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The mysteries of cricket revealed: Part three

Rob Stares

Bats, balls, and the death of a prince - our cricket guide comes to a gruesome end

Cricket explained

THIS week, we focus on the batsman - the position most people aspire to. Be warned, it’s not always as fun as it sounds – it’s possible to be injured. You’ll also be pleased to know that there are plenty of baffling words in this section, too. Enjoy!

A traditional game of cricket requires two batsmen to be at the wicket during the whole game. One batter faces the bowler at one end of the wicket, while the other batsman waits their turn at the other end. As we’ve said before, the batsman’s job is to protect their stumps and score as many runs as possible during the game.

Once the fielding team have dismissed all but one of the opposition batsmen, the two teams swap over. Each team has two attempts to score as many runs as possible, called an ‘innings’, with the total scores from both innings’ combined to see who is the winner.

Although it may seem that some cricket games drag on for days with no end in sight, they are usually limited to a certain amount of overs per day. In traditional cricket matches the limit is 90 overs, whereas in shorter games such as Cricket20 or one-day cricket, the number of overs can be as low as 20.

There are regular intervals too, with teams that play a full-day session stopping for both lunch and tea.

They stop for lunch and tea in cricket? That’s so British!

Well, they need to eat at some point! Don’t get ‘tea’ confused with tea that you drink – they’re not all eating jam tarts and sipping Earl Grey – tea is another term for dinner.

Because of the length of the game, a batsman has to think about what sort of game they are going to play. In a 90-over game, are they going to go all-out for a quick high-score, or be patient build up a big total over the whole day? Luckily for us, there are plenty of silly names and terms to get to grips with.

They have silly terms in batting too?!

Of course they do – it’s cricket! Although they do use a pretty straight-forward term to describe how good the batters are on their team: ‘Top order’ describes their best batsmen, ‘Middle order’ is for those who are solid all-rounders, and ‘Lower order’ or ‘Tail’ describes those who are probably more skilled as bowlers or wicket-keepers. Using the term ‘Terrible’ was probably seen as too harsh…

When a batsman is playing defensive shots, the terms are pretty straight-forward. ‘Leave’ and ‘Block’ are self-explanatory. However, when you move on to the attacking shots, things appear to get a bit more complex.

Don’t let all the terms put you off, though. If you look at all of the ‘Drive’ descriptions, they are describing which way the batsman will commonly aim to hit the ball. The ‘Hook’ and ‘Pull’ describe how the batsman would have to hook the ball around to hit it in that direction. The ‘Glance’ and ‘Cut’ allude to how the ball will have been ‘glanced’ off the bat, as opposed to being fully hit.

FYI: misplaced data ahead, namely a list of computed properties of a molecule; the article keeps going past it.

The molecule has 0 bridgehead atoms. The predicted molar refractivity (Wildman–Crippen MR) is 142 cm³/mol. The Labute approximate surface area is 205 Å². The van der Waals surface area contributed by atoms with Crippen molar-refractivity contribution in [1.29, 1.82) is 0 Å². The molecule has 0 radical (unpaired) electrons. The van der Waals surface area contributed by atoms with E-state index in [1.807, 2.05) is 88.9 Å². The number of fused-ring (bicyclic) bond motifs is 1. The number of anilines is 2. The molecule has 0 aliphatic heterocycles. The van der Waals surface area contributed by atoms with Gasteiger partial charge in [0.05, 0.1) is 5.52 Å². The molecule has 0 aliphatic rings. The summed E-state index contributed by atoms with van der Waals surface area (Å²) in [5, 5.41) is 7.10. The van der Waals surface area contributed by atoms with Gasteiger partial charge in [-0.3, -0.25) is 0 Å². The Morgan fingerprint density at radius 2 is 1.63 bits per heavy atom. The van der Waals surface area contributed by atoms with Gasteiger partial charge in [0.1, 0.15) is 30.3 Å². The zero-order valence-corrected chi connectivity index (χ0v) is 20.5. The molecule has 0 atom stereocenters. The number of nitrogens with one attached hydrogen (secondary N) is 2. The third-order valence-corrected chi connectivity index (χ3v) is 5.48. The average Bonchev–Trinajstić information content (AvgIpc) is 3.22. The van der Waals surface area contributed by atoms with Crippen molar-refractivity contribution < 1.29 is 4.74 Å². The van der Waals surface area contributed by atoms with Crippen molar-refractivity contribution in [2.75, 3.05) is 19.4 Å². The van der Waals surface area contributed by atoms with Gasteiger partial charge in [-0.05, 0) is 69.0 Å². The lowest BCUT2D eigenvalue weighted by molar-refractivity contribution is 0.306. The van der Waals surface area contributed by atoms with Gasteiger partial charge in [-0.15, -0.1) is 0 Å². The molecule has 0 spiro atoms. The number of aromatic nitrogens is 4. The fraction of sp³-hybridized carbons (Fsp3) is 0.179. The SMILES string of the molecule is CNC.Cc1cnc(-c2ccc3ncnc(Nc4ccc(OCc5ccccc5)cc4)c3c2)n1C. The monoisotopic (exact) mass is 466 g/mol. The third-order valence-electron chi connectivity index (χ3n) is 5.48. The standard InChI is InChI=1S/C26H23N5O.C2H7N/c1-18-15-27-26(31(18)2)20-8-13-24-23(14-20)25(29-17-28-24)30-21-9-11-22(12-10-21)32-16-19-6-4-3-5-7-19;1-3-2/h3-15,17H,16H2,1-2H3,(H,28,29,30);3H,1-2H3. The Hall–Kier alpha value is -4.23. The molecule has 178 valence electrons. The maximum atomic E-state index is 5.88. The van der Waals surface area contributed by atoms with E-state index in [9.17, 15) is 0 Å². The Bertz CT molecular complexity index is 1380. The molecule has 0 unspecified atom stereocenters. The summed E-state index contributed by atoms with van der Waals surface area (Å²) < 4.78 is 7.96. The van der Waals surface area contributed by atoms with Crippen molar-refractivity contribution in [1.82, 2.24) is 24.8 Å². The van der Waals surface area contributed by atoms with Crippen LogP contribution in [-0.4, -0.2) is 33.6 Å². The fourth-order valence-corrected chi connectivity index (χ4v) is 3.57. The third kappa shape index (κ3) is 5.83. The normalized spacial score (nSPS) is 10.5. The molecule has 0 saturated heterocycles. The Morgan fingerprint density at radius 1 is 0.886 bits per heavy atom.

Any other odd words I should listen out for?

The two main words are the ‘Nightwatchman’ and a ‘Duck’. The ‘Nightwatchman’ refers to a batsman from the lower order who is sent out in place of a higher order batsman near the end of the day.

Their job is to stay ‘in’ during the latter stages of the day when tiredness, nerves or bad light may cause a better batsman to get dismissed.

The worst name to hear if you’re a batsman is a ‘duck’. The ‘duck’ refers to a player who is dismissed without scoring any runs. Just imagine the shame of heading back to the stands with a big fat ‘zero’ next to your name!

What kind of ball do they use?

In professional games, the cricket ball will be made of cork covered in leather. The two halves of the ball are stitched together, creating the ‘seam’ around the centre. Traditionally, the ball is red, although for night-time matches a white ball is common.

The typical cricket ball usually weighs in between 155 – 163 grams, and costs up to £70. As a result, it’s very rare that they’re used outside of a cricket field because of their price – and the damage that they can cause to people!

It sounds like it’ll hurt if you’re hit…

We’re not going to lie – it hurts like hell. There have been isolated incidents of people being killed in cricket matches over the years – one of which was alleged to be Frederick, Prince of Wales, back in 1751. If it sounds a bit unlikely, it’s because it probably is. It’s commonly believed that Frederick actually died due to an abscess in his lung. Gruesome.

Does it cost a lot to start playing?
No. You can buy a basic cricket set from Sports Direct for around £10. All you need is some space to play (preferably a field, maybe a beach) and some friends. Enjoy!

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